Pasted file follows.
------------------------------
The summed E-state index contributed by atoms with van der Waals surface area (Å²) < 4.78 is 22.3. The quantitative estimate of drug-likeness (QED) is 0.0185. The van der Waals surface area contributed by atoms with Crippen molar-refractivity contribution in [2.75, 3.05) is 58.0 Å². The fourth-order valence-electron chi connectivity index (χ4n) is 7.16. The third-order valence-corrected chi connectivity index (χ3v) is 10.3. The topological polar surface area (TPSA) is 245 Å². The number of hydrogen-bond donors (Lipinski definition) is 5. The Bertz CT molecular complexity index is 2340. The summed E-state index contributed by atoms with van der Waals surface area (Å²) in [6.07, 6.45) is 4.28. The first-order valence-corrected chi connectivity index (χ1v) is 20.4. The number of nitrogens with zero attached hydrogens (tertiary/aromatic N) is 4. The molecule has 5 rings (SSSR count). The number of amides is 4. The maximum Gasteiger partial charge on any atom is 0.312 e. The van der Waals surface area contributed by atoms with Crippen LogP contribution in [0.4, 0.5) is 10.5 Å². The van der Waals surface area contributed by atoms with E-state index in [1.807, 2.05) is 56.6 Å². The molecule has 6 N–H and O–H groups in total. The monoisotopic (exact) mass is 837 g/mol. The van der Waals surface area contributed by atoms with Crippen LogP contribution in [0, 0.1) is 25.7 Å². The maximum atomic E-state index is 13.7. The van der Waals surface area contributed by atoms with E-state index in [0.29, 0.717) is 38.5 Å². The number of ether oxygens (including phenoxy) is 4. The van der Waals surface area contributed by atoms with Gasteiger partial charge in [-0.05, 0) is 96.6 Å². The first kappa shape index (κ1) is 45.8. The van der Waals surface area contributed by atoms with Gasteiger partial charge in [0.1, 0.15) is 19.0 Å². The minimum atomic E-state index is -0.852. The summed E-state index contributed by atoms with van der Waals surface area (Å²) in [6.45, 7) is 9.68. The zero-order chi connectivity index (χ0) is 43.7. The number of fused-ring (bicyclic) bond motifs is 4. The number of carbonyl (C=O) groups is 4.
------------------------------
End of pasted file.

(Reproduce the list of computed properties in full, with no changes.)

The summed E-state index contributed by atoms with van der Waals surface area (Å²) < 4.78 is 22.3. The quantitative estimate of drug-likeness (QED) is 0.0185. The van der Waals surface area contributed by atoms with Crippen molar-refractivity contribution in [2.75, 3.05) is 58.0 Å². The fourth-order valence-electron chi connectivity index (χ4n) is 7.16. The third-order valence-corrected chi connectivity index (χ3v) is 10.3. The topological polar surface area (TPSA) is 245 Å². The number of hydrogen-bond donors (Lipinski definition) is 5. The Bertz CT molecular complexity index is 2340. The summed E-state index contributed by atoms with van der Waals surface area (Å²) in [6.07, 6.45) is 4.28. The first-order valence-corrected chi connectivity index (χ1v) is 20.4. The number of nitrogens with zero attached hydrogens (tertiary/aromatic N) is 4. The molecule has 5 rings (SSSR count). The number of amides is 4. The maximum Gasteiger partial charge on any atom is 0.312 e. The van der Waals surface area contributed by atoms with Crippen LogP contribution in [0.4, 0.5) is 10.5 Å². The van der Waals surface area contributed by atoms with E-state index in [1.807, 2.05) is 56.6 Å². The molecule has 6 N–H and O–H groups in total. The monoisotopic (exact) mass is 837 g/mol. The van der Waals surface area contributed by atoms with Crippen LogP contribution in [0, 0.1) is 25.7 Å². The maximum atomic E-state index is 13.7. The van der Waals surface area contributed by atoms with E-state index in [0.29, 0.717) is 38.5 Å². The number of ether oxygens (including phenoxy) is 4. The van der Waals surface area contributed by atoms with Gasteiger partial charge in [-0.05, 0) is 96.6 Å². The first kappa shape index (κ1) is 45.8. The van der Waals surface area contributed by atoms with Gasteiger partial charge in [0.1, 0.15) is 19.0 Å². The minimum atomic E-state index is -0.852. The summed E-state index contributed by atoms with van der Waals surface area (Å²) in [6.45, 7) is 9.68. The zero-order chi connectivity index (χ0) is 43.7. The number of fused-ring (bicyclic) bond motifs is 4. The number of carbonyl (C=O) groups is 4.